The two primary concerns of facility managers considering lighting upgrades typically are energy efficiency and upfront cost. Too often, those are the only concerns. Even with a short list of options, settling on a type of lighting and supplier can be a mind-numbing and time-consuming experience.
However, with three classes of high-bay lighting now widely available – light-emitting diodes (LEDs), fluorescent tubes and high-intensity discharge (HID) lamps – it’s more likely than ever that managers will find a lighting solution that fits their budget, their energy strategy, and their workers’ needs.
To find the perfect solution, managers need to consider more than simply efficiency and upfront costs. For example, purchasing the least-expensive lighting option might not pay off if the light isn’t bright enough, causing productivity to suffer. Productivity losses can be hard to calculate, but they can easily rival the cost saved by buying cheaper fixtures. Purchasing decision-making should go beyond number-crunching to include discussions with plant floor managers and employees who will live and work under the new lights for years to come.
Grasping the true cost-effectiveness of each lighting solution requires awareness of maintenance costs, available rebates, heat load, lumen output, and more. Many consider these factors secondary to the cost-versus-efficiency debate, but they affect the overall cost-effectiveness of the upgrade and should be major considerations in purchasing decisions for industrial facilities.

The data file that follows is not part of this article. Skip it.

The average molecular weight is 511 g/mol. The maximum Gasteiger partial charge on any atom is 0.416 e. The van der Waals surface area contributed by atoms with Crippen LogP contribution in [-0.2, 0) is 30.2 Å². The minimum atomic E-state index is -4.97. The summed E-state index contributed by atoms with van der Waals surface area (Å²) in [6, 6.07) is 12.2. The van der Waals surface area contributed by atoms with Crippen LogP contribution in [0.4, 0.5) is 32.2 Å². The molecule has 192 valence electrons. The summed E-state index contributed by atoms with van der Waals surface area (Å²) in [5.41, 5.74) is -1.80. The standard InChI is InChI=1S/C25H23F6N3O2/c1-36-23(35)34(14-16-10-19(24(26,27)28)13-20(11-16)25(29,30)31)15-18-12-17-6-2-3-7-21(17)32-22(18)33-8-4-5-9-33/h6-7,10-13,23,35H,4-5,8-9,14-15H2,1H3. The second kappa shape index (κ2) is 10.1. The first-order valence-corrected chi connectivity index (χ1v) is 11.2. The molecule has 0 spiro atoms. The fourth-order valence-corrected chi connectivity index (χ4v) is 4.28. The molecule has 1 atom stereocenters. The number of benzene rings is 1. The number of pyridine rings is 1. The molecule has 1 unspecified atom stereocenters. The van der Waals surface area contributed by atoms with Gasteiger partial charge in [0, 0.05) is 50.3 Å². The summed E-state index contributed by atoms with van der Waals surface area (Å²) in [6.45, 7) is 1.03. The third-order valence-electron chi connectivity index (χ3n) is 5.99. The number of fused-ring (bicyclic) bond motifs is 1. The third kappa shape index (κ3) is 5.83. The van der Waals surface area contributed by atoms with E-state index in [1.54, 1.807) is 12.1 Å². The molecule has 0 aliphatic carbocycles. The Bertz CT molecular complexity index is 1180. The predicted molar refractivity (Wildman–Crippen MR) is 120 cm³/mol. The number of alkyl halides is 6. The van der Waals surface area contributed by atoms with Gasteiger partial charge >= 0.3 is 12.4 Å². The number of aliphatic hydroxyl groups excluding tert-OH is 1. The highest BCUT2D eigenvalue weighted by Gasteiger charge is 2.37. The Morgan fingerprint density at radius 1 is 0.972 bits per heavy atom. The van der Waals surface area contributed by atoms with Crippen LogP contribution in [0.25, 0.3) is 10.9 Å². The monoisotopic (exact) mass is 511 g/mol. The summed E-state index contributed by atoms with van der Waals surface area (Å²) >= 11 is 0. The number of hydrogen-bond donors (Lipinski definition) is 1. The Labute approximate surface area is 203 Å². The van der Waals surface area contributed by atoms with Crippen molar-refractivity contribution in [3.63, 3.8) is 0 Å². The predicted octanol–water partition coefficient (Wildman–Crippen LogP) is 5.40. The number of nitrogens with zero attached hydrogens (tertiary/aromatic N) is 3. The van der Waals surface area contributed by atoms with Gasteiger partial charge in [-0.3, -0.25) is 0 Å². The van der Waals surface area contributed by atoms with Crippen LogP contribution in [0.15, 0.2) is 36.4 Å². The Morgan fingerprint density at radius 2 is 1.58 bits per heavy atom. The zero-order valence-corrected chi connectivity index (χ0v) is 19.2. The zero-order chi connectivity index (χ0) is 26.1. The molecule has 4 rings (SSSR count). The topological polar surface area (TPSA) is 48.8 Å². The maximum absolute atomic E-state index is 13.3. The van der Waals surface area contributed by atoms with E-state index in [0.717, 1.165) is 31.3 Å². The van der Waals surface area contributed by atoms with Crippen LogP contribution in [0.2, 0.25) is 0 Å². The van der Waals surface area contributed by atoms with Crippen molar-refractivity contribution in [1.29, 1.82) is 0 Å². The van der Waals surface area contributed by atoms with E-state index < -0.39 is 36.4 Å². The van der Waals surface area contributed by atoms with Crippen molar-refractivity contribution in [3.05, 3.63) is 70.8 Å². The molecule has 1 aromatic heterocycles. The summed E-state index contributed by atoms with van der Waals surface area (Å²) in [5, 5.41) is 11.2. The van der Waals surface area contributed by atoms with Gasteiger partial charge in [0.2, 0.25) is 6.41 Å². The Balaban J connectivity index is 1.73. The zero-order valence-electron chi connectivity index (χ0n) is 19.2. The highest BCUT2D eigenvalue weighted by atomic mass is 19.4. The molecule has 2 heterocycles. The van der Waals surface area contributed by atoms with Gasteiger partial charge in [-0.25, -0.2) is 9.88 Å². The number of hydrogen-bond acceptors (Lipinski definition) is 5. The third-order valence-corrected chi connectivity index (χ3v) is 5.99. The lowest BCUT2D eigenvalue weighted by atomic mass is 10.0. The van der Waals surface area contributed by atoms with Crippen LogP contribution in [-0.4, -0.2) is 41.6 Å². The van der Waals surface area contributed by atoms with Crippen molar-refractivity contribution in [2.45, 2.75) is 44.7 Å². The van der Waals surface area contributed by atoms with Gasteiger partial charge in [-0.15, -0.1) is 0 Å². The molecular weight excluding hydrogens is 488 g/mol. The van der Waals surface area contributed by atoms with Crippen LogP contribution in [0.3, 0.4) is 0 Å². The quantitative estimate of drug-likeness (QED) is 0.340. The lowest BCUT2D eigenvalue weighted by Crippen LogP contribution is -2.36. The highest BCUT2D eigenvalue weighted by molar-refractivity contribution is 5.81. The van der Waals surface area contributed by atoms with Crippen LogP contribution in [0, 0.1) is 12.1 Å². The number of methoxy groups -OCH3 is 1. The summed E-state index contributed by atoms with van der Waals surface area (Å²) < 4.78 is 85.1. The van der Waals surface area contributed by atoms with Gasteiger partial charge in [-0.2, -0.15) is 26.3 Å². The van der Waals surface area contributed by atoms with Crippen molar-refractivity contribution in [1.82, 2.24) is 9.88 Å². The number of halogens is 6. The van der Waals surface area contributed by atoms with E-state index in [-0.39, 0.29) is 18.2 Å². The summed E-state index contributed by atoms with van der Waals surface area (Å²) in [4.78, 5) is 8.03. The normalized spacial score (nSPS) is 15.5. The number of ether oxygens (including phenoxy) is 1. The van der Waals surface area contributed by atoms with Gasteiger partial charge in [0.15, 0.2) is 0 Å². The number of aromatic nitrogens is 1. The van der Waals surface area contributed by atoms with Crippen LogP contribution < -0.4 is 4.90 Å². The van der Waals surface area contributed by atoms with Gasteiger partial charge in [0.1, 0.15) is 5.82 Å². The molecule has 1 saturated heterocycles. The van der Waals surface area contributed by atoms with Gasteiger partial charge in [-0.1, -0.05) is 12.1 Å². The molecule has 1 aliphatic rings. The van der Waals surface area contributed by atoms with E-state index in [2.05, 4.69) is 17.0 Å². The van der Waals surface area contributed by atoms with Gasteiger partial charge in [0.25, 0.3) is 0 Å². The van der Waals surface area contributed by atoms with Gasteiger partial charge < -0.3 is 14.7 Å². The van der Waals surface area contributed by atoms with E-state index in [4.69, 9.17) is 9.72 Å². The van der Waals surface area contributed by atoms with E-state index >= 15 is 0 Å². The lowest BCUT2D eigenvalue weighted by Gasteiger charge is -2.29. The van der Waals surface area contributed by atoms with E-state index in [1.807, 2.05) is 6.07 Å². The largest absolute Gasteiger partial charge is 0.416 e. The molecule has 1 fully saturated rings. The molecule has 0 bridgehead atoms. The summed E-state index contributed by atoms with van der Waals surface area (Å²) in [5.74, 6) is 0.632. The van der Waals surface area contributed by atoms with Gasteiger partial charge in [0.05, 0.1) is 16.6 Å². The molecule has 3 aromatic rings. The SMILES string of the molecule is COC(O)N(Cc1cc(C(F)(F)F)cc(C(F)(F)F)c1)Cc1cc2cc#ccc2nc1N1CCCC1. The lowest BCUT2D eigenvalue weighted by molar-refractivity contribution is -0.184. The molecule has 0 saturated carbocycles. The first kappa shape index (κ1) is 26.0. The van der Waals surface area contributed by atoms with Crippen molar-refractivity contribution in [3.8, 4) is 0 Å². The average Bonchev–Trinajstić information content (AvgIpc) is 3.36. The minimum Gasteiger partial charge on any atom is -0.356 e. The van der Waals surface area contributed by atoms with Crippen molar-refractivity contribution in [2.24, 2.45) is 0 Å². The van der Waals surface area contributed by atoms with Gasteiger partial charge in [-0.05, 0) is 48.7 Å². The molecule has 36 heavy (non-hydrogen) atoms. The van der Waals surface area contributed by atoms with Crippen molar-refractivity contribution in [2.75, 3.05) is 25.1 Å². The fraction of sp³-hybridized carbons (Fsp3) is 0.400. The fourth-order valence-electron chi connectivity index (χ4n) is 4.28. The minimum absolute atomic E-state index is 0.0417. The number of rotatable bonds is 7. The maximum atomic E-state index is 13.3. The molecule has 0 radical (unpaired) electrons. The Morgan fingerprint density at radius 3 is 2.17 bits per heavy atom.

For many industrial facilities, maintenance is a chief deciding factor on what type of lighting to install. The longer the bulbs and ballasts last in any fixture, the less manpower and equipment is required to keep them running properly. In large facilities, even more weight should be given to maintenance costs – maintaining adequate lighting levels in facilities with more than 200 fluorescent or metal halide fixtures can easily become a nearly full-time job for maintenance crews.
Swapping bulbs in fixtures over high-production lines can also cause work stoppages for which costs are hard to calculate; however, leaving burned-out bulbs in place until the end of a shift can cause a dip in output or faulty workmanship because of poor visibility.
Companies concerned primarily with maintenance reduction should consider choosing LED fixtures, which have the highest upfront cost but which require the least maintenance of the three common types of lighting. LEDs don’t use bulbs and have a typical rated life of 100,000 to 150,000 hours. By comparison, metal halide bulbs last only about 15,000 hours, and fluorescent tubes last about 35,000 hours on average.